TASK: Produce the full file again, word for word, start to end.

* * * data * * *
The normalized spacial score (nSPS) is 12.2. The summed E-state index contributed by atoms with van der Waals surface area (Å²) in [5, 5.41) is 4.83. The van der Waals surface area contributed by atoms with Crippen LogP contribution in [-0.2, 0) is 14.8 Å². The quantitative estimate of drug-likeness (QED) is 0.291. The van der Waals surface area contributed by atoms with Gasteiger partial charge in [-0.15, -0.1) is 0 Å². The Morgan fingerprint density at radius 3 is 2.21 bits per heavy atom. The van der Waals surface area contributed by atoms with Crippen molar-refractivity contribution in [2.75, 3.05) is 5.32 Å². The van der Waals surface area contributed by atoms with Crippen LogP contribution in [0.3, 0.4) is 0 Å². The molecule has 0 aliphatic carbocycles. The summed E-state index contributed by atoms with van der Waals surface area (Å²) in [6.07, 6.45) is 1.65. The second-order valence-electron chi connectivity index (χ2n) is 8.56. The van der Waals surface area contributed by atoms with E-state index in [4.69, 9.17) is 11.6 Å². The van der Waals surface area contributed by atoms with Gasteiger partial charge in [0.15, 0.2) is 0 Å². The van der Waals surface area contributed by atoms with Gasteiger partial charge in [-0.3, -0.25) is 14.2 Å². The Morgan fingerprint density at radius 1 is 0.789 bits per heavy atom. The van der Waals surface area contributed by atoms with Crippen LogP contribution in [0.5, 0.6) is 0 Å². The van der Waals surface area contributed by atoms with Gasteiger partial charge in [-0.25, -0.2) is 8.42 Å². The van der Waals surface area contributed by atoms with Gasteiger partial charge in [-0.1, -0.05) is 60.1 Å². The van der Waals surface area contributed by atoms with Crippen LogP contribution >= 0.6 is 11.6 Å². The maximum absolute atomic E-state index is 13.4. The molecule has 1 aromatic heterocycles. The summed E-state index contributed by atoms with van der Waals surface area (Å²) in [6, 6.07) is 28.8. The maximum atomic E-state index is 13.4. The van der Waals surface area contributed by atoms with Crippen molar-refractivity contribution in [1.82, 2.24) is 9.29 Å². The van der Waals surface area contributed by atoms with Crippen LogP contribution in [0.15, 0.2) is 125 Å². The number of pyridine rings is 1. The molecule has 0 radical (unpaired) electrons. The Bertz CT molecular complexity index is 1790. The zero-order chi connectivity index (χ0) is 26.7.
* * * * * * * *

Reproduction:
The normalized spacial score (nSPS) is 12.2. The summed E-state index contributed by atoms with van der Waals surface area (Å²) in [5, 5.41) is 4.83. The van der Waals surface area contributed by atoms with Crippen LogP contribution in [-0.2, 0) is 14.8 Å². The quantitative estimate of drug-likeness (QED) is 0.291. The van der Waals surface area contributed by atoms with Gasteiger partial charge in [-0.15, -0.1) is 0 Å². The Morgan fingerprint density at radius 3 is 2.21 bits per heavy atom. The van der Waals surface area contributed by atoms with Crippen molar-refractivity contribution in [2.75, 3.05) is 5.32 Å². The van der Waals surface area contributed by atoms with Crippen LogP contribution in [0.3, 0.4) is 0 Å². The molecule has 0 aliphatic carbocycles. The summed E-state index contributed by atoms with van der Waals surface area (Å²) in [6.07, 6.45) is 1.65. The second-order valence-electron chi connectivity index (χ2n) is 8.56. The van der Waals surface area contributed by atoms with E-state index in [4.69, 9.17) is 11.6 Å². The van der Waals surface area contributed by atoms with Gasteiger partial charge in [0.15, 0.2) is 0 Å². The van der Waals surface area contributed by atoms with Gasteiger partial charge in [-0.3, -0.25) is 14.2 Å². The Morgan fingerprint density at radius 1 is 0.789 bits per heavy atom. The van der Waals surface area contributed by atoms with Crippen LogP contribution in [0.5, 0.6) is 0 Å². The van der Waals surface area contributed by atoms with Gasteiger partial charge in [-0.25, -0.2) is 8.42 Å². The van der Waals surface area contributed by atoms with Gasteiger partial charge in [-0.1, -0.05) is 60.1 Å². The van der Waals surface area contributed by atoms with Crippen LogP contribution >= 0.6 is 11.6 Å². The maximum absolute atomic E-state index is 13.4. The molecule has 1 aromatic heterocycles. The summed E-state index contributed by atoms with van der Waals surface area (Å²) in [6, 6.07) is 28.8. The maximum atomic E-state index is 13.4. The van der Waals surface area contributed by atoms with Crippen molar-refractivity contribution in [1.82, 2.24) is 9.29 Å². The van der Waals surface area contributed by atoms with Crippen LogP contribution in [0.15, 0.2) is 125 Å². The number of pyridine rings is 1. The molecule has 0 radical (unpaired) electrons. The Bertz CT molecular complexity index is 1790. The zero-order chi connectivity index (χ0) is 26.7.